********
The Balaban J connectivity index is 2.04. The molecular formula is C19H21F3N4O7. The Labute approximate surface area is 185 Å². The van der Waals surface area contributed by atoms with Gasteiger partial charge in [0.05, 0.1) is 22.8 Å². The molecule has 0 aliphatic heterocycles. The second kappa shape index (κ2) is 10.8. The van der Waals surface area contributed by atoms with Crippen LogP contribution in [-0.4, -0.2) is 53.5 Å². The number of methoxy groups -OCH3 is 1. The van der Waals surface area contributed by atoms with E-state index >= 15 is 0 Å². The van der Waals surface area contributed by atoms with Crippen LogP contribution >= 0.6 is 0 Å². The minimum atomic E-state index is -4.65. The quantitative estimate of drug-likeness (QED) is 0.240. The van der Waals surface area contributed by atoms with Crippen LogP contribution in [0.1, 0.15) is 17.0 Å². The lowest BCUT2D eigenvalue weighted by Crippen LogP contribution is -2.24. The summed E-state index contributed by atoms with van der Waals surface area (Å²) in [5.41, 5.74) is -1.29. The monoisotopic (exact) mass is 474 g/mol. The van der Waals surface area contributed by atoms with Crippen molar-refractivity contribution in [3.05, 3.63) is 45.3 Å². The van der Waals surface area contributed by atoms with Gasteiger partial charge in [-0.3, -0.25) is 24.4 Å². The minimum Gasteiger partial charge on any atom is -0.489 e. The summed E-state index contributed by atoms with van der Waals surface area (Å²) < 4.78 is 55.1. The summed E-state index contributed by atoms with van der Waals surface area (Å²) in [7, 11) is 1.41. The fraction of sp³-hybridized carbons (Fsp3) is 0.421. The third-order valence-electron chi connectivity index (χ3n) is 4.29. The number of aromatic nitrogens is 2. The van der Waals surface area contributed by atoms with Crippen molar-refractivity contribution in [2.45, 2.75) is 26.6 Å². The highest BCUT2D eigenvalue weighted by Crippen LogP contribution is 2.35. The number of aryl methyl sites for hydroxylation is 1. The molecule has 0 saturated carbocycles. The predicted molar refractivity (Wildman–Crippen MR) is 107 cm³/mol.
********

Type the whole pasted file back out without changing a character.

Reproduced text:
The Balaban J connectivity index is 2.04. The molecular formula is C19H21F3N4O7. The Labute approximate surface area is 185 Å². The van der Waals surface area contributed by atoms with Gasteiger partial charge in [0.05, 0.1) is 22.8 Å². The molecule has 0 aliphatic heterocycles. The second kappa shape index (κ2) is 10.8. The van der Waals surface area contributed by atoms with Crippen LogP contribution in [-0.4, -0.2) is 53.5 Å². The number of methoxy groups -OCH3 is 1. The van der Waals surface area contributed by atoms with E-state index >= 15 is 0 Å². The van der Waals surface area contributed by atoms with Crippen LogP contribution >= 0.6 is 0 Å². The minimum atomic E-state index is -4.65. The quantitative estimate of drug-likeness (QED) is 0.240. The van der Waals surface area contributed by atoms with Crippen LogP contribution in [0.1, 0.15) is 17.0 Å². The lowest BCUT2D eigenvalue weighted by Crippen LogP contribution is -2.24. The summed E-state index contributed by atoms with van der Waals surface area (Å²) in [5.41, 5.74) is -1.29. The monoisotopic (exact) mass is 474 g/mol. The van der Waals surface area contributed by atoms with Crippen molar-refractivity contribution in [3.05, 3.63) is 45.3 Å². The van der Waals surface area contributed by atoms with Gasteiger partial charge in [-0.3, -0.25) is 24.4 Å². The minimum Gasteiger partial charge on any atom is -0.489 e. The summed E-state index contributed by atoms with van der Waals surface area (Å²) < 4.78 is 55.1. The summed E-state index contributed by atoms with van der Waals surface area (Å²) in [7, 11) is 1.41. The fraction of sp³-hybridized carbons (Fsp3) is 0.421. The third-order valence-electron chi connectivity index (χ3n) is 4.29. The number of aromatic nitrogens is 2. The van der Waals surface area contributed by atoms with Crippen molar-refractivity contribution in [2.45, 2.75) is 26.6 Å². The highest BCUT2D eigenvalue weighted by Crippen LogP contribution is 2.35. The number of aryl methyl sites for hydroxylation is 1. The molecule has 0 saturated carbocycles. The predicted molar refractivity (Wildman–Crippen MR) is 107 cm³/mol.